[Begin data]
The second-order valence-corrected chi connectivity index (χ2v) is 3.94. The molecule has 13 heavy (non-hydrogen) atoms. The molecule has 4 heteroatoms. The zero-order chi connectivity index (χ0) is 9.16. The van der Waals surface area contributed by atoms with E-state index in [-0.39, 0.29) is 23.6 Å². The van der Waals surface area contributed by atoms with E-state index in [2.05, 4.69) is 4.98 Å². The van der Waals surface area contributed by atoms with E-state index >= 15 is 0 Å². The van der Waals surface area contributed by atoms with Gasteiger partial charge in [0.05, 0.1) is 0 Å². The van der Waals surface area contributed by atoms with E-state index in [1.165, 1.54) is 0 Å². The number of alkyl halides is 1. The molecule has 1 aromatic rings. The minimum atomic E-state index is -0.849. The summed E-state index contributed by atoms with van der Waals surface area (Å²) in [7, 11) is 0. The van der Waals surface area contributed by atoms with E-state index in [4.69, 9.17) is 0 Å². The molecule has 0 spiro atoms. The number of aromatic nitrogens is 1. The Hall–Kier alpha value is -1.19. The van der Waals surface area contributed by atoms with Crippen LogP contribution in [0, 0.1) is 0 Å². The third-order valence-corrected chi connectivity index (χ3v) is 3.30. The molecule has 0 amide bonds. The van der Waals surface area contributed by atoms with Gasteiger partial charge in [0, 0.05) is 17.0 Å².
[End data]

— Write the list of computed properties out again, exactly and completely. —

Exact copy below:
The second-order valence-corrected chi connectivity index (χ2v) is 3.94. The molecule has 13 heavy (non-hydrogen) atoms. The molecule has 4 heteroatoms. The zero-order chi connectivity index (χ0) is 9.16. The van der Waals surface area contributed by atoms with E-state index in [-0.39, 0.29) is 23.6 Å². The van der Waals surface area contributed by atoms with E-state index in [2.05, 4.69) is 4.98 Å². The van der Waals surface area contributed by atoms with E-state index >= 15 is 0 Å². The van der Waals surface area contributed by atoms with Gasteiger partial charge in [0.05, 0.1) is 0 Å². The van der Waals surface area contributed by atoms with E-state index in [1.165, 1.54) is 0 Å². The number of alkyl halides is 1. The molecule has 1 aromatic rings. The minimum atomic E-state index is -0.849. The summed E-state index contributed by atoms with van der Waals surface area (Å²) in [7, 11) is 0. The van der Waals surface area contributed by atoms with E-state index in [4.69, 9.17) is 0 Å². The molecule has 0 spiro atoms. The number of aromatic nitrogens is 1. The Hall–Kier alpha value is -1.19. The van der Waals surface area contributed by atoms with Crippen LogP contribution in [0, 0.1) is 0 Å². The third-order valence-corrected chi connectivity index (χ3v) is 3.30. The molecule has 0 amide bonds. The van der Waals surface area contributed by atoms with Gasteiger partial charge in [0, 0.05) is 17.0 Å².